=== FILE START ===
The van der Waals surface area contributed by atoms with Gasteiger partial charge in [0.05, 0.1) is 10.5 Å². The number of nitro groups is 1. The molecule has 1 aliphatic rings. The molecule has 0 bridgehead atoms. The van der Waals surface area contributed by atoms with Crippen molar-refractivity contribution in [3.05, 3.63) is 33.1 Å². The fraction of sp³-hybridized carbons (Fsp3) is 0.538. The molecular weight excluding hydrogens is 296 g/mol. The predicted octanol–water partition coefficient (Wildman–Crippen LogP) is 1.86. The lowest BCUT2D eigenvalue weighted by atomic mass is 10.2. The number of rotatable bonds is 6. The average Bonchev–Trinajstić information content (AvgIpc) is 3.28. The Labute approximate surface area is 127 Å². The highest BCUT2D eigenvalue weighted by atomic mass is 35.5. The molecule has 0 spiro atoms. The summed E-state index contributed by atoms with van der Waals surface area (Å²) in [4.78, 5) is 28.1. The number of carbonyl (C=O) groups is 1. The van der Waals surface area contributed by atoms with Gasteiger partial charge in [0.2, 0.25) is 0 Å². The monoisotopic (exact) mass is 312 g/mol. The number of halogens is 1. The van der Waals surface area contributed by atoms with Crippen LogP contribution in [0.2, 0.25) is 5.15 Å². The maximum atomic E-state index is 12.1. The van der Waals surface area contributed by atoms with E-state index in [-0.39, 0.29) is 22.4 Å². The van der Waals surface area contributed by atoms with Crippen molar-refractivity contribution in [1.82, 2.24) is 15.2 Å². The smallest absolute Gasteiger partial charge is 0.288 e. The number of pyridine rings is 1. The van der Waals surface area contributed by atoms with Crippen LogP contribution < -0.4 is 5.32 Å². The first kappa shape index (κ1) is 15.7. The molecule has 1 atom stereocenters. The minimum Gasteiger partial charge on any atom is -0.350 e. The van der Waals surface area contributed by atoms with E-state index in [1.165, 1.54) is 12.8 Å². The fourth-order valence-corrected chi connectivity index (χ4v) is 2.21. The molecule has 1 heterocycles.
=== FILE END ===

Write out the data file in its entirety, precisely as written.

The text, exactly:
The van der Waals surface area contributed by atoms with Gasteiger partial charge in [0.05, 0.1) is 10.5 Å². The number of nitro groups is 1. The molecule has 1 aliphatic rings. The molecule has 0 bridgehead atoms. The van der Waals surface area contributed by atoms with Crippen molar-refractivity contribution in [3.05, 3.63) is 33.1 Å². The fraction of sp³-hybridized carbons (Fsp3) is 0.538. The molecular weight excluding hydrogens is 296 g/mol. The predicted octanol–water partition coefficient (Wildman–Crippen LogP) is 1.86. The lowest BCUT2D eigenvalue weighted by atomic mass is 10.2. The number of rotatable bonds is 6. The average Bonchev–Trinajstić information content (AvgIpc) is 3.28. The Labute approximate surface area is 127 Å². The highest BCUT2D eigenvalue weighted by atomic mass is 35.5. The molecule has 0 spiro atoms. The summed E-state index contributed by atoms with van der Waals surface area (Å²) in [4.78, 5) is 28.1. The number of carbonyl (C=O) groups is 1. The van der Waals surface area contributed by atoms with Gasteiger partial charge in [0.2, 0.25) is 0 Å². The monoisotopic (exact) mass is 312 g/mol. The number of halogens is 1. The van der Waals surface area contributed by atoms with Crippen LogP contribution in [0.2, 0.25) is 5.15 Å². The maximum atomic E-state index is 12.1. The van der Waals surface area contributed by atoms with E-state index in [-0.39, 0.29) is 22.4 Å². The van der Waals surface area contributed by atoms with Crippen molar-refractivity contribution in [1.82, 2.24) is 15.2 Å². The smallest absolute Gasteiger partial charge is 0.288 e. The number of pyridine rings is 1. The van der Waals surface area contributed by atoms with Crippen LogP contribution < -0.4 is 5.32 Å². The first kappa shape index (κ1) is 15.7. The molecule has 1 atom stereocenters. The minimum Gasteiger partial charge on any atom is -0.350 e. The van der Waals surface area contributed by atoms with E-state index in [1.165, 1.54) is 12.8 Å². The fourth-order valence-corrected chi connectivity index (χ4v) is 2.21. The molecule has 1 heterocycles.